Mitsubishi’s ‘third factory’ all set for Mirage’s sedan version
More News from Philippine Daily Inquirer
Two things are happening in places where Mitsubishi Motors Corp. (MMC) has presence: A sharp rise in demand for small cars is being observed in emerging markets while demand for vehicles with big-displacement engines has slowed down in advanced economies as consumers become more conscious on how eco-friendly the vehicles they will buy.
To deal with these two conflicting developments, MMC a few years ago, devised a strategy called “global small” that refers to the development of a new generation of small cars that can be sold around the world.
“Fuel efficiency is now our global focus. Expect us to come up with models that will be regarded as one of the most fuel-efficient non-hybrids one could buy,” promised MMC president Osamu Masuko in December 2010 when he led the foundation laying ceremony for a third factory that will be built inside Mitsubishi Motors Thailand’s (MMTh) manufacturing facility in Laem Chabang Industrial Estate in Chonburi province (the MMC’s production base in the Asean region is about 100 kilometers southeast of Bangkok).
In charge of assembling all “global small” vehicle models that will be exported around the world, the 32-hectare third factory finally rolled out in April 2012 its first model, the all-new
The five-door, five-passenger hatchback was an instant worldwide success, thank to its 77 horsepower, 1.2-liter in-line three-cylinder Mivec gasoline engine could deliver an average 19 kpl consumption (for the manual variant).
Its price tag—from P498,000 to P638,000 here—is another deal breaker.
Sedan version coming
However, those who are not so enamored with hatchback configuration should be glad to know that the third factory is currently assembling the sedan version of the model, which will be known in the Philippines as the Mirage G4 (short for “global 4-door”).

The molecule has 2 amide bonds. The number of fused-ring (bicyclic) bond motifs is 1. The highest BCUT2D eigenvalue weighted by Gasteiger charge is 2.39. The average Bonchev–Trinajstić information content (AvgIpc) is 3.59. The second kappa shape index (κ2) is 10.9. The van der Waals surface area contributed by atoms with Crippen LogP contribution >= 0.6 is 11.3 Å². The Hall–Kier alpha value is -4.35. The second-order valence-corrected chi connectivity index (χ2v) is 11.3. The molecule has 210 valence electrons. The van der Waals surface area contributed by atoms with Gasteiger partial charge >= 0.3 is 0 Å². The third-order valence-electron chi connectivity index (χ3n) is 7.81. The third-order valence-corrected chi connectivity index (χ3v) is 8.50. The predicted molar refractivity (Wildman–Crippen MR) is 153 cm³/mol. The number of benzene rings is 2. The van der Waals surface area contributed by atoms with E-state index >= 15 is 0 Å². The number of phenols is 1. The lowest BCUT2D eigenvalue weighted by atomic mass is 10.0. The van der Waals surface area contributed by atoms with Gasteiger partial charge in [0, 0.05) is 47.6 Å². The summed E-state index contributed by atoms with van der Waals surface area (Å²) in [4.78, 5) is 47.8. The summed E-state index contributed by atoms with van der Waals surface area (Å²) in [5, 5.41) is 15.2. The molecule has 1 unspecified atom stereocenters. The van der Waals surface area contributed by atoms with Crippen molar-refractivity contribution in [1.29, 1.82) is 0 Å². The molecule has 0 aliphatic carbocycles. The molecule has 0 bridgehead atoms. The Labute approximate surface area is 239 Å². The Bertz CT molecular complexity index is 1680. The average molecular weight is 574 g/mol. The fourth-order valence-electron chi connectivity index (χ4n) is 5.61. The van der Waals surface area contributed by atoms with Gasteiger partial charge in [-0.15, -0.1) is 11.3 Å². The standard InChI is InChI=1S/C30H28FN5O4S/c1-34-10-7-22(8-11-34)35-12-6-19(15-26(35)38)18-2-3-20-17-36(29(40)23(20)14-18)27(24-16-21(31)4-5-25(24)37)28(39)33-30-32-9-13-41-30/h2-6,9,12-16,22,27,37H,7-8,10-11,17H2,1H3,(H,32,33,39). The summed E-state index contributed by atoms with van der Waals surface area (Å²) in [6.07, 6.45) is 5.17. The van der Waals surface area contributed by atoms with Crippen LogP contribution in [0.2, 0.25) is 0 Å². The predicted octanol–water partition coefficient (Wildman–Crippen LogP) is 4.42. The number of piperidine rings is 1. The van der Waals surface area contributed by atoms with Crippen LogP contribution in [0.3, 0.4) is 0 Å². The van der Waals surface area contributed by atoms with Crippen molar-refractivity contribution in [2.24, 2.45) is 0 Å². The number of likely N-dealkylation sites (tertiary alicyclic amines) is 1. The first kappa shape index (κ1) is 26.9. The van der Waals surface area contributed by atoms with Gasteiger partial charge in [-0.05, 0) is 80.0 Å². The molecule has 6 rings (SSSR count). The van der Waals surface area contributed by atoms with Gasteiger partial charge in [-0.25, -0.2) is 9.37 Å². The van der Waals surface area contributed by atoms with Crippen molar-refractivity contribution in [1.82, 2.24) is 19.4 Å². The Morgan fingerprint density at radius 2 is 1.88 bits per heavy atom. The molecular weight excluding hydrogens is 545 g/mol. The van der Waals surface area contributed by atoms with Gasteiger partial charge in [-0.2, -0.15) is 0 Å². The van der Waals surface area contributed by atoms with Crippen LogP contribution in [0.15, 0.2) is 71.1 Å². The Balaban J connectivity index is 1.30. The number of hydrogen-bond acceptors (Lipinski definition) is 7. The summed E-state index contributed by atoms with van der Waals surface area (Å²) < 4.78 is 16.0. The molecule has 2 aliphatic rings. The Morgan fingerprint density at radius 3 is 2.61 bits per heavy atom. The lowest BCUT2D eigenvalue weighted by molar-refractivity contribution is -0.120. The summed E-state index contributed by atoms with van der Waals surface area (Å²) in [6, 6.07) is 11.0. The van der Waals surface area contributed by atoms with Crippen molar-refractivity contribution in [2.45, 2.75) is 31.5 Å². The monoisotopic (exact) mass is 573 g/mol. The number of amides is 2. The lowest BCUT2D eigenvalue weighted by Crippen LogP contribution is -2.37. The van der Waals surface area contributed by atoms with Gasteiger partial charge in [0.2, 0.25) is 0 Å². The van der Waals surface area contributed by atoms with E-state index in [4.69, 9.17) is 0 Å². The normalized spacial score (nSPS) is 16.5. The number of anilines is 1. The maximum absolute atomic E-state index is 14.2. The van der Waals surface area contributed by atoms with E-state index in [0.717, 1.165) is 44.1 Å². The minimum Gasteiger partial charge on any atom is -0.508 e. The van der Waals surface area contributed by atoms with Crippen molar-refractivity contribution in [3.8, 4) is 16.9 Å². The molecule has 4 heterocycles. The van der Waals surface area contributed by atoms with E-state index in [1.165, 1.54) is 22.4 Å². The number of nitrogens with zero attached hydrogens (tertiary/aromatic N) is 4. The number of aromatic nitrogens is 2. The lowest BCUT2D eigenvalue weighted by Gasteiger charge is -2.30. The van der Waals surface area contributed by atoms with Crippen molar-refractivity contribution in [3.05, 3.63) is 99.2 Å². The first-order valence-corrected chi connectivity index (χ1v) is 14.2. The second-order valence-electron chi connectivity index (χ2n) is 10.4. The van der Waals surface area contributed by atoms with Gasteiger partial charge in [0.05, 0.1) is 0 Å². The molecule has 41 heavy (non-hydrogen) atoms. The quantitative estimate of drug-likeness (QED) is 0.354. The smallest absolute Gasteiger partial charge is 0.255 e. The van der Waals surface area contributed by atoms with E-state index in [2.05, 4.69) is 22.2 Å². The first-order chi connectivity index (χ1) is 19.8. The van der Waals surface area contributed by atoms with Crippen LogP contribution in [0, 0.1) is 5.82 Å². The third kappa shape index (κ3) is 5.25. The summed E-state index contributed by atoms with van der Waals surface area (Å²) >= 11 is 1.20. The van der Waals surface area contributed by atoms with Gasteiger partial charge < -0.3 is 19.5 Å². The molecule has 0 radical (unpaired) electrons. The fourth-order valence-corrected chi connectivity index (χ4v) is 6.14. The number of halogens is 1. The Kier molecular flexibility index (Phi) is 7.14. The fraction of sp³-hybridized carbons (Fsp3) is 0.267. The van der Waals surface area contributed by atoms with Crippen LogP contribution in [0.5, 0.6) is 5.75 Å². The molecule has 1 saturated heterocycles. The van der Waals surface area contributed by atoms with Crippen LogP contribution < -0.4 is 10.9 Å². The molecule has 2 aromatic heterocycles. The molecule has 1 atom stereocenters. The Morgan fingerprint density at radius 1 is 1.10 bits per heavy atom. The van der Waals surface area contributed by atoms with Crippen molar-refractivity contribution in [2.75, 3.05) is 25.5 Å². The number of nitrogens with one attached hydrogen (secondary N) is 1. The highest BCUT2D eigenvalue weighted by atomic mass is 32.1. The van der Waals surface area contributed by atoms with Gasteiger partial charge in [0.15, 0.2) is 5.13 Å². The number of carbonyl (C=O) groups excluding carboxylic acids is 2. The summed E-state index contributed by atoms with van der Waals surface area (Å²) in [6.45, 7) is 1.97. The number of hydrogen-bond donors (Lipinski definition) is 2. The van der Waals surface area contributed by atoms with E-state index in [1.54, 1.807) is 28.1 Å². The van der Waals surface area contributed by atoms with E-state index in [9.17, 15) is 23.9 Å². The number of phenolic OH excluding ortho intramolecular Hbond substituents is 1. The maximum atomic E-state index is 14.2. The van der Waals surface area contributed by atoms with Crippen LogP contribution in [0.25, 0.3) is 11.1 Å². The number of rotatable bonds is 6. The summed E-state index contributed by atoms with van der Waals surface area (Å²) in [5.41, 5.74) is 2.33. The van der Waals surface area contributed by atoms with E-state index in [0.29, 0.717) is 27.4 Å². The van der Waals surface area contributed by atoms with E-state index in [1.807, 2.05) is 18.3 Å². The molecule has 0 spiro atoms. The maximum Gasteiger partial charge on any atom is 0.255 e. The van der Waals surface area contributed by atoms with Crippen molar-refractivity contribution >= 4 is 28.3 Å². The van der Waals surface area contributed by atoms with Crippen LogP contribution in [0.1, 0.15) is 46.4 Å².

During last week’s tour of the third factory, Mitsubishi Motor Philippines Corp. (MMPC) explained to invited motoring journalists that the upcoming second “global small” model is not merely an all-new Mirage with a boot grafted on.
While both have identical engine and power output as well as the same choices of either CVT or a five-speed manual transmission, the wheelbase of the Mir age G4 is longer by 10 cm (at 250 cm). It’s also wider by 0.5 cm (at 167 cm), taller by 1.5 cm (at 1,515 cm) and of course, longer by 53.5 cm (at 4,245 cm) as the Mirage G4 provides an additional 215 L of trunk space when compared to the all-new Mirage’s 235-liter rear compartment.
Despite having a bigger body, the Mirage G4 is just 40 kg heavier than the 890 kg all-new Mirage.
Turning circle of the Mirage G4 is 4.8 m, which is slightly wider than the hatchback’s 4.6 m.
“These figures enable the Mirage G4 to provide a more spacious seating for five and different driving feel as observed by the participants during the exclusive ride and drive event held at
the Bonanza International Speedway in Nakhon Ratchasima province (located 260 kilometers northeast of Bangkok),” said MMPC VP for marketing services Froy Dytianquin who informed that the sedan is expected to reach our shores in the last quarter of the year.
In fact, the third factory is now busy completing the first batch of the Mirage G4 with about 7,350 units allotted for export to the Asean market alone (exact number for the Philippines, the only left-hand drive market in the region, was not revealed).
Some 56,000 units of the Mirage G4 are expected to be delivered in MMC’s various markets around the world. “Of the 161,000 units the third factory will produce, 35 percent will be devoted to Mirage G4,” added MMC Asia & Asean Office deputy corporate GM Ryujiro Kobashi.
Get Inquirer updates while on the go, add us on these chat apps:
Disclaimer: The comments uploaded on this site do not necessarily represent or reflect the views of management and owner of INQUIRER.net. We reserve the right to exclude comments that we deem to be inconsistent with our editorial standards.
To subscribe to the Philippine Daily Inquirer newspaper in the Philippines, call +63 2 896-6000 for Metro Manila and Metro Cebu or email your subscription request here.
Factual errors? Contact the Philippine Daily Inquirer's day desk. Believe this article violates journalistic ethics? Contact the Inquirer's Reader's Advocate. Or write The Readers' Advocate:
c/o Philippine Daily Inquirer Chino Roces Avenue corner Yague and Mascardo Streets, Makati City,Metro Manila, Philippines Or fax nos. +63 2 8974793 to 94